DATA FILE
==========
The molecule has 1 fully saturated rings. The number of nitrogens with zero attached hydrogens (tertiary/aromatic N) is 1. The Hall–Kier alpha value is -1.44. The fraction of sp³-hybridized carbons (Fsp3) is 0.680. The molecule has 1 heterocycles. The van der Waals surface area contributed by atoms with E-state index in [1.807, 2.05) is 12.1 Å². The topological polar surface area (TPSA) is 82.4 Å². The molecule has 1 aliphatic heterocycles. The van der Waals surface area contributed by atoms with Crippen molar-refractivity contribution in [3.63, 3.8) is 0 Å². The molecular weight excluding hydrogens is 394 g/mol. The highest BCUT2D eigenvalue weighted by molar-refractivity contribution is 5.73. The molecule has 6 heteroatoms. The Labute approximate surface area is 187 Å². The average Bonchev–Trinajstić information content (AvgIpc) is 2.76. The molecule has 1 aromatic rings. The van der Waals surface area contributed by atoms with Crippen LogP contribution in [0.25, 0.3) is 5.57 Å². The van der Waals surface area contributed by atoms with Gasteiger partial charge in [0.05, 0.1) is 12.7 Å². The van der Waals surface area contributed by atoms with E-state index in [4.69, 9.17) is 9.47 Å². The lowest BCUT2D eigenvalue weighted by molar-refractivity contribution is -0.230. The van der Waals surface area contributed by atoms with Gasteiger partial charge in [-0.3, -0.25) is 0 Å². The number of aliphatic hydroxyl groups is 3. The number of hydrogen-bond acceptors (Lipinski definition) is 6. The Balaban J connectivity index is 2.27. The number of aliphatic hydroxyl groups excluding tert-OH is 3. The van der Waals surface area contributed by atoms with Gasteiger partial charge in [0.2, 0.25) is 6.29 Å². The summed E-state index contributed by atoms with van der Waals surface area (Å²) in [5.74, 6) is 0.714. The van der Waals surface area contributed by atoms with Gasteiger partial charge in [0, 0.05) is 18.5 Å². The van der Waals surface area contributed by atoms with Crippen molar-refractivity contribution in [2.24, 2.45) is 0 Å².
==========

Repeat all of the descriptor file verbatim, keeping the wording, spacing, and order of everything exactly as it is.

The molecule has 1 fully saturated rings. The number of nitrogens with zero attached hydrogens (tertiary/aromatic N) is 1. The Hall–Kier alpha value is -1.44. The fraction of sp³-hybridized carbons (Fsp3) is 0.680. The molecule has 1 heterocycles. The van der Waals surface area contributed by atoms with E-state index in [1.807, 2.05) is 12.1 Å². The topological polar surface area (TPSA) is 82.4 Å². The molecule has 1 aliphatic heterocycles. The van der Waals surface area contributed by atoms with Crippen molar-refractivity contribution in [3.63, 3.8) is 0 Å². The molecular weight excluding hydrogens is 394 g/mol. The highest BCUT2D eigenvalue weighted by molar-refractivity contribution is 5.73. The molecule has 6 heteroatoms. The Labute approximate surface area is 187 Å². The average Bonchev–Trinajstić information content (AvgIpc) is 2.76. The molecule has 1 aromatic rings. The van der Waals surface area contributed by atoms with Crippen LogP contribution in [0.25, 0.3) is 5.57 Å². The van der Waals surface area contributed by atoms with Gasteiger partial charge in [0.05, 0.1) is 12.7 Å². The van der Waals surface area contributed by atoms with E-state index in [4.69, 9.17) is 9.47 Å². The lowest BCUT2D eigenvalue weighted by molar-refractivity contribution is -0.230. The van der Waals surface area contributed by atoms with Gasteiger partial charge in [-0.3, -0.25) is 0 Å². The number of aliphatic hydroxyl groups is 3. The number of hydrogen-bond acceptors (Lipinski definition) is 6. The Balaban J connectivity index is 2.27. The number of aliphatic hydroxyl groups excluding tert-OH is 3. The van der Waals surface area contributed by atoms with Gasteiger partial charge in [0.2, 0.25) is 6.29 Å². The summed E-state index contributed by atoms with van der Waals surface area (Å²) in [5.74, 6) is 0.714. The van der Waals surface area contributed by atoms with Gasteiger partial charge in [0, 0.05) is 18.5 Å². The van der Waals surface area contributed by atoms with Crippen molar-refractivity contribution in [2.24, 2.45) is 0 Å².